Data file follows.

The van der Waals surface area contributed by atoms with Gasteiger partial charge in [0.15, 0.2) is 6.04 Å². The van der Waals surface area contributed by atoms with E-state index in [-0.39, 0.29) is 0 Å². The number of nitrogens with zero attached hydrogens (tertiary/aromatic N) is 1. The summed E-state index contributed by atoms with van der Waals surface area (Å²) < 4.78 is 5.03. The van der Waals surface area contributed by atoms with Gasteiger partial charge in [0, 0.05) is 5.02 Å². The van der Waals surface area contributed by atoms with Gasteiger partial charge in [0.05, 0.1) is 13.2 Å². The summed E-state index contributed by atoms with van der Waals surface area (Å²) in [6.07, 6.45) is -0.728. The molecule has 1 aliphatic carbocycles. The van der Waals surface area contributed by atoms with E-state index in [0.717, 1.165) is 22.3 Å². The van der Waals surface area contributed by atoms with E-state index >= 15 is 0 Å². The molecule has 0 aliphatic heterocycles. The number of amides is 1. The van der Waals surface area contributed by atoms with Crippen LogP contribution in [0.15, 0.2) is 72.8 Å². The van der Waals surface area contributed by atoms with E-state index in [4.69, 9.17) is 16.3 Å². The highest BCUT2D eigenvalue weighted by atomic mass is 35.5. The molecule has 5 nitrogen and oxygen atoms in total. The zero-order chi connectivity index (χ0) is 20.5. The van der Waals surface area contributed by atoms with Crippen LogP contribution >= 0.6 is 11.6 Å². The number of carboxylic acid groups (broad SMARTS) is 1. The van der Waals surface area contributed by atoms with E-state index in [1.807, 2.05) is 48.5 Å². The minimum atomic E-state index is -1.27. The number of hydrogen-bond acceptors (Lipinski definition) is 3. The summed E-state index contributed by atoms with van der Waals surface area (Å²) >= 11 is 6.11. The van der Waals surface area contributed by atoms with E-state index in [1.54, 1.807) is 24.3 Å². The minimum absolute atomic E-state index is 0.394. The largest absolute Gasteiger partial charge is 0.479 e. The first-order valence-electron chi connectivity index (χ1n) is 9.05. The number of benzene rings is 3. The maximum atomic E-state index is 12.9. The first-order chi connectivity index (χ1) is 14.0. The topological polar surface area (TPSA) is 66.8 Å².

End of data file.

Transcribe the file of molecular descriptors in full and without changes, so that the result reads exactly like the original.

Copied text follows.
The van der Waals surface area contributed by atoms with Gasteiger partial charge in [0.15, 0.2) is 6.04 Å². The van der Waals surface area contributed by atoms with E-state index in [-0.39, 0.29) is 0 Å². The number of nitrogens with zero attached hydrogens (tertiary/aromatic N) is 1. The summed E-state index contributed by atoms with van der Waals surface area (Å²) < 4.78 is 5.03. The van der Waals surface area contributed by atoms with Gasteiger partial charge in [0, 0.05) is 5.02 Å². The van der Waals surface area contributed by atoms with Gasteiger partial charge in [0.05, 0.1) is 13.2 Å². The summed E-state index contributed by atoms with van der Waals surface area (Å²) in [6.07, 6.45) is -0.728. The molecule has 1 aliphatic carbocycles. The van der Waals surface area contributed by atoms with E-state index in [0.717, 1.165) is 22.3 Å². The van der Waals surface area contributed by atoms with E-state index >= 15 is 0 Å². The molecule has 0 aliphatic heterocycles. The number of amides is 1. The van der Waals surface area contributed by atoms with Crippen LogP contribution in [0.15, 0.2) is 72.8 Å². The van der Waals surface area contributed by atoms with E-state index in [4.69, 9.17) is 16.3 Å². The highest BCUT2D eigenvalue weighted by atomic mass is 35.5. The molecule has 5 nitrogen and oxygen atoms in total. The zero-order chi connectivity index (χ0) is 20.5. The van der Waals surface area contributed by atoms with Crippen LogP contribution >= 0.6 is 11.6 Å². The number of carboxylic acid groups (broad SMARTS) is 1. The van der Waals surface area contributed by atoms with E-state index in [1.807, 2.05) is 48.5 Å². The minimum atomic E-state index is -1.27. The number of hydrogen-bond acceptors (Lipinski definition) is 3. The summed E-state index contributed by atoms with van der Waals surface area (Å²) >= 11 is 6.11. The van der Waals surface area contributed by atoms with E-state index in [1.54, 1.807) is 24.3 Å². The minimum absolute atomic E-state index is 0.394. The largest absolute Gasteiger partial charge is 0.479 e. The first-order valence-electron chi connectivity index (χ1n) is 9.05. The number of benzene rings is 3. The maximum atomic E-state index is 12.9. The first-order chi connectivity index (χ1) is 14.0. The topological polar surface area (TPSA) is 66.8 Å².